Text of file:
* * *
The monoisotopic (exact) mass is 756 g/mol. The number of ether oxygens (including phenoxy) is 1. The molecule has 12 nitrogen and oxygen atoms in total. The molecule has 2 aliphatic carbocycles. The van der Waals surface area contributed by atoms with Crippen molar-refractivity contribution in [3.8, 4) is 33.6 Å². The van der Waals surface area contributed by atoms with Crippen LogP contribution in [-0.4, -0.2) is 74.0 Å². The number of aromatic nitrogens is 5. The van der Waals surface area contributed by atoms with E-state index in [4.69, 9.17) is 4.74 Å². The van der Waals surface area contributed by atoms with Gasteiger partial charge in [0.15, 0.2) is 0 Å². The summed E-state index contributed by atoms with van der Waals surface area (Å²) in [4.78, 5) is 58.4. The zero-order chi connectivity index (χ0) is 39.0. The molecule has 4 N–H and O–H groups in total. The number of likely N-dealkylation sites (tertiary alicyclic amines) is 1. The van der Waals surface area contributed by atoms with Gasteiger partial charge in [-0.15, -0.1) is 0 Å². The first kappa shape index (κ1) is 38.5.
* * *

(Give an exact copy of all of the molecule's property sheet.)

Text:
The monoisotopic (exact) mass is 756 g/mol. The number of ether oxygens (including phenoxy) is 1. The molecule has 12 nitrogen and oxygen atoms in total. The molecule has 2 aliphatic carbocycles. The van der Waals surface area contributed by atoms with Crippen molar-refractivity contribution in [3.8, 4) is 33.6 Å². The van der Waals surface area contributed by atoms with Crippen LogP contribution in [-0.4, -0.2) is 74.0 Å². The number of aromatic nitrogens is 5. The van der Waals surface area contributed by atoms with E-state index in [4.69, 9.17) is 4.74 Å². The van der Waals surface area contributed by atoms with Gasteiger partial charge in [0.15, 0.2) is 0 Å². The summed E-state index contributed by atoms with van der Waals surface area (Å²) in [4.78, 5) is 58.4. The zero-order chi connectivity index (χ0) is 39.0. The molecule has 4 N–H and O–H groups in total. The number of likely N-dealkylation sites (tertiary alicyclic amines) is 1. The van der Waals surface area contributed by atoms with Gasteiger partial charge in [-0.15, -0.1) is 0 Å². The first kappa shape index (κ1) is 38.5.